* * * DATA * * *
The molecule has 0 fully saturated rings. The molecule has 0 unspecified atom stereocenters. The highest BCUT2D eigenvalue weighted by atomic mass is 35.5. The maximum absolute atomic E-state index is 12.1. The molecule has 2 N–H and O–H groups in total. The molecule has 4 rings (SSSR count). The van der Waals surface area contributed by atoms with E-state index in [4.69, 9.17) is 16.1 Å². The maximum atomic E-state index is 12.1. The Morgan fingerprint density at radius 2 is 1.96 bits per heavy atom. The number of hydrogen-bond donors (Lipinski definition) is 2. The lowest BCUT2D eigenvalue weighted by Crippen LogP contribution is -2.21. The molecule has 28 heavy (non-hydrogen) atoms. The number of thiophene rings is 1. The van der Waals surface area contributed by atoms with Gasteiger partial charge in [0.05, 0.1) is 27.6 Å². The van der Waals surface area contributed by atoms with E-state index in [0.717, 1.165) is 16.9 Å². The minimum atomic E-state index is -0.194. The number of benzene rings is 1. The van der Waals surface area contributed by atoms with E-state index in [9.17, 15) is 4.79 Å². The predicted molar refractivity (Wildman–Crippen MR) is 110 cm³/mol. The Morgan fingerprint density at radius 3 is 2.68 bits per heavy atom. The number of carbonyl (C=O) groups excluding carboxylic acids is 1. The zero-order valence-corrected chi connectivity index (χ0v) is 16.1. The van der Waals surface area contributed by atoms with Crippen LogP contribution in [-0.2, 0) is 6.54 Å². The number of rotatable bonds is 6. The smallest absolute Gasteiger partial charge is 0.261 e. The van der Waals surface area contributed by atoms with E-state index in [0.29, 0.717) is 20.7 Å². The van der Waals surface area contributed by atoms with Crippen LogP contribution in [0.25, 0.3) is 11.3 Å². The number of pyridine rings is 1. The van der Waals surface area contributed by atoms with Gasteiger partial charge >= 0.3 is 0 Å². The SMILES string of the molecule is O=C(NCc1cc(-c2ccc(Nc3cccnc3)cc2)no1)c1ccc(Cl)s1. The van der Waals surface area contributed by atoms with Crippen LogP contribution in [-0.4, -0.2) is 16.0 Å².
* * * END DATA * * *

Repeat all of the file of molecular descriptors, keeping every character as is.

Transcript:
The molecule has 0 fully saturated rings. The molecule has 0 unspecified atom stereocenters. The highest BCUT2D eigenvalue weighted by atomic mass is 35.5. The maximum absolute atomic E-state index is 12.1. The molecule has 2 N–H and O–H groups in total. The molecule has 4 rings (SSSR count). The van der Waals surface area contributed by atoms with E-state index in [4.69, 9.17) is 16.1 Å². The maximum atomic E-state index is 12.1. The Morgan fingerprint density at radius 2 is 1.96 bits per heavy atom. The number of hydrogen-bond donors (Lipinski definition) is 2. The lowest BCUT2D eigenvalue weighted by Crippen LogP contribution is -2.21. The molecule has 28 heavy (non-hydrogen) atoms. The number of thiophene rings is 1. The van der Waals surface area contributed by atoms with Gasteiger partial charge in [0.05, 0.1) is 27.6 Å². The van der Waals surface area contributed by atoms with E-state index in [0.717, 1.165) is 16.9 Å². The minimum atomic E-state index is -0.194. The number of benzene rings is 1. The van der Waals surface area contributed by atoms with E-state index in [9.17, 15) is 4.79 Å². The predicted molar refractivity (Wildman–Crippen MR) is 110 cm³/mol. The Morgan fingerprint density at radius 3 is 2.68 bits per heavy atom. The number of carbonyl (C=O) groups excluding carboxylic acids is 1. The zero-order valence-corrected chi connectivity index (χ0v) is 16.1. The van der Waals surface area contributed by atoms with Crippen LogP contribution in [-0.2, 0) is 6.54 Å². The number of rotatable bonds is 6. The smallest absolute Gasteiger partial charge is 0.261 e. The van der Waals surface area contributed by atoms with E-state index in [0.29, 0.717) is 20.7 Å². The van der Waals surface area contributed by atoms with Crippen LogP contribution in [0.25, 0.3) is 11.3 Å². The number of pyridine rings is 1. The van der Waals surface area contributed by atoms with Gasteiger partial charge >= 0.3 is 0 Å². The SMILES string of the molecule is O=C(NCc1cc(-c2ccc(Nc3cccnc3)cc2)no1)c1ccc(Cl)s1. The van der Waals surface area contributed by atoms with Crippen LogP contribution in [-0.4, -0.2) is 16.0 Å².